A new study has revealed that health care providers may need to look beyond the scores of bone mineral density tests in order to truly predict the danger of fracture in older patients with diabetes. The study shows that older patients who suffer from this debilitating diseases are more likely to suffer fractures than patients without.
Researchers analyzed the medical data from more than 18,000 patients, nearly 2000 of who suffered from type 2 diabetes, for an average follow up period of around twelve years. Based upon their findings researchers were able to conclude
that diabetes sufferers were more likely to suffer bone fractures than non-diabetes subjects even when bone mineral density scores were the same.,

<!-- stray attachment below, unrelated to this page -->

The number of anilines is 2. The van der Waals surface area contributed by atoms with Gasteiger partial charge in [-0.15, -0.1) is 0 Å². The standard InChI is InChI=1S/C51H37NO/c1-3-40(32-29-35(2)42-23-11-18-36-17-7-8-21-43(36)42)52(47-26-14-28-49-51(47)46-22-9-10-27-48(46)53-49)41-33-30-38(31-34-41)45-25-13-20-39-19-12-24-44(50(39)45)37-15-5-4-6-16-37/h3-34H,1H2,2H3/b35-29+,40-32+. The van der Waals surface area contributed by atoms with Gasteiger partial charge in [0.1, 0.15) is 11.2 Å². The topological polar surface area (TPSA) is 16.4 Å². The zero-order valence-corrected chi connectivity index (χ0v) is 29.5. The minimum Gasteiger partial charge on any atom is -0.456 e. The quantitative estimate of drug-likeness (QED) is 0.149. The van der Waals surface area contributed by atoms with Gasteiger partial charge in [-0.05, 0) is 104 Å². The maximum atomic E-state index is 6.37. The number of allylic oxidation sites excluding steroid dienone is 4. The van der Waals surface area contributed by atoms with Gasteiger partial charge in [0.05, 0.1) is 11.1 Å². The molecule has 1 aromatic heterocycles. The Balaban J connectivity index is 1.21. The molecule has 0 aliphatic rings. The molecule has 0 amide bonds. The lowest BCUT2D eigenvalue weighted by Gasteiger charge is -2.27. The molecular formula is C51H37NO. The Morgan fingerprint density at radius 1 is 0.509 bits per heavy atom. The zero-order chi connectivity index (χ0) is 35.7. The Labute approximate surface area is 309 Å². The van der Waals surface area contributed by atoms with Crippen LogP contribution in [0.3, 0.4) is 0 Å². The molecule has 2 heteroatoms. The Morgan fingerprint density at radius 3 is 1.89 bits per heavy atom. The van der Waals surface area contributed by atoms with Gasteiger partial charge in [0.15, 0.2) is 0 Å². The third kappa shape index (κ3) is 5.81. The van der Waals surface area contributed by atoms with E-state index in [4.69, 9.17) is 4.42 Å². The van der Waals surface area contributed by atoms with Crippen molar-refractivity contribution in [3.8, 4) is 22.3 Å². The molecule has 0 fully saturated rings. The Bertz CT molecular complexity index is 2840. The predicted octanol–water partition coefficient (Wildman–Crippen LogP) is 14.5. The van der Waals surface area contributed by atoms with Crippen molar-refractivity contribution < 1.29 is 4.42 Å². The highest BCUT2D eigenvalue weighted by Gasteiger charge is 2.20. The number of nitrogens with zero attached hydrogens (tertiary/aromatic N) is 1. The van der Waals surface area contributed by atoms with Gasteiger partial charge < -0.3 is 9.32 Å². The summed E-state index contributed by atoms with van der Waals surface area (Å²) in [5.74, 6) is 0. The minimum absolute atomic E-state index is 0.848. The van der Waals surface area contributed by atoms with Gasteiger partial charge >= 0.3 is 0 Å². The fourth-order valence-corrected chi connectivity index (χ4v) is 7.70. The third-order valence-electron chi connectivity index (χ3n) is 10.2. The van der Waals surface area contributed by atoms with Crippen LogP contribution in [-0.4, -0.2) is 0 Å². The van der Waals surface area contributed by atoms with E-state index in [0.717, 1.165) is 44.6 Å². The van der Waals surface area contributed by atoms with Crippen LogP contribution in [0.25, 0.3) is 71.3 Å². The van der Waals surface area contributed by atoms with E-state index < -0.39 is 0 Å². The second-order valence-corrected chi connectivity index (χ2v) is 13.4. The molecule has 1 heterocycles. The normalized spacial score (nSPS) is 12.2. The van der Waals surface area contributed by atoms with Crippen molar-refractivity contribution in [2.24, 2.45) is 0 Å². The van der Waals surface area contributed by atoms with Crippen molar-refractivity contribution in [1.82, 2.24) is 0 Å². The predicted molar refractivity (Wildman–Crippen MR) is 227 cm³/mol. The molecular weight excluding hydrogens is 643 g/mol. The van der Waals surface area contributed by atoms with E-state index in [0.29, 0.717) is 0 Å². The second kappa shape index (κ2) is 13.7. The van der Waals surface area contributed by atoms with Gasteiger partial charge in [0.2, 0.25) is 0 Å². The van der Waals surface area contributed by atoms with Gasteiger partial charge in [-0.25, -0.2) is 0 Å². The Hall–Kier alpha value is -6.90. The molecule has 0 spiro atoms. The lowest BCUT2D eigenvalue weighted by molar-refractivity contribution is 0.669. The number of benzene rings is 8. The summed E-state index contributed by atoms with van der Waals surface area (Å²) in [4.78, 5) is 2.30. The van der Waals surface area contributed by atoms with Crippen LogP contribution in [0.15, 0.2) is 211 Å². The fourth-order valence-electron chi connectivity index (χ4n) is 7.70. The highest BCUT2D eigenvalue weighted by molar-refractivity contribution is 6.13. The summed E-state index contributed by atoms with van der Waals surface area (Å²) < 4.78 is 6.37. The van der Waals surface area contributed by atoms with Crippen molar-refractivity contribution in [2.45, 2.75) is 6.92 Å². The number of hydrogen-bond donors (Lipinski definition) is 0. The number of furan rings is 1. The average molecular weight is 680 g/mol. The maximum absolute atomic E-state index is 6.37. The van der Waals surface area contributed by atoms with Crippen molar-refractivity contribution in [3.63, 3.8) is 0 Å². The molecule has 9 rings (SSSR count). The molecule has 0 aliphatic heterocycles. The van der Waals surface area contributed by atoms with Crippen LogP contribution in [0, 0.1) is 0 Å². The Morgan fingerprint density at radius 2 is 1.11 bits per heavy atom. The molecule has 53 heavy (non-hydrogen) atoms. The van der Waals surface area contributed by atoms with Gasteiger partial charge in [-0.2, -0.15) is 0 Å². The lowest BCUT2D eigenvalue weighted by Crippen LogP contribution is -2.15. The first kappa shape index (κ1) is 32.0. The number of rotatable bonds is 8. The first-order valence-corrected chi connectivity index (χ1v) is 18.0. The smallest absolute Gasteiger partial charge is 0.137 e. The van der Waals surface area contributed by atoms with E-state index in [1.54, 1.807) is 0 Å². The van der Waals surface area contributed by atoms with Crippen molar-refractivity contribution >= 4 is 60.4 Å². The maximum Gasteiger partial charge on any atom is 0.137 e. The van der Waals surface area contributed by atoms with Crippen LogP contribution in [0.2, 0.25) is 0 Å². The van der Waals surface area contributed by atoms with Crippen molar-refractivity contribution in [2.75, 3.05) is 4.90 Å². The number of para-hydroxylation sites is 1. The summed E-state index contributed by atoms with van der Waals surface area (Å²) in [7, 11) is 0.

Though the reason for the increase in fracture risk is not completely evident experts and health care providers feel as though diabetes medication could be playing a role. There have been studies in the past that have linked some treatments with an increase in fracture hazard. Researchers don’t feel as though the increase in fracture risk can be completely explained by the use of medication though.
Further studies will need to be performed in order to find a more definitive link between diabetes and increased fracture risk in older people. In the meantime doctors and health care providers may have to put more focus on courses of treatment that could reduce the risk of fractures in patients who suffer from type 2 diabetes.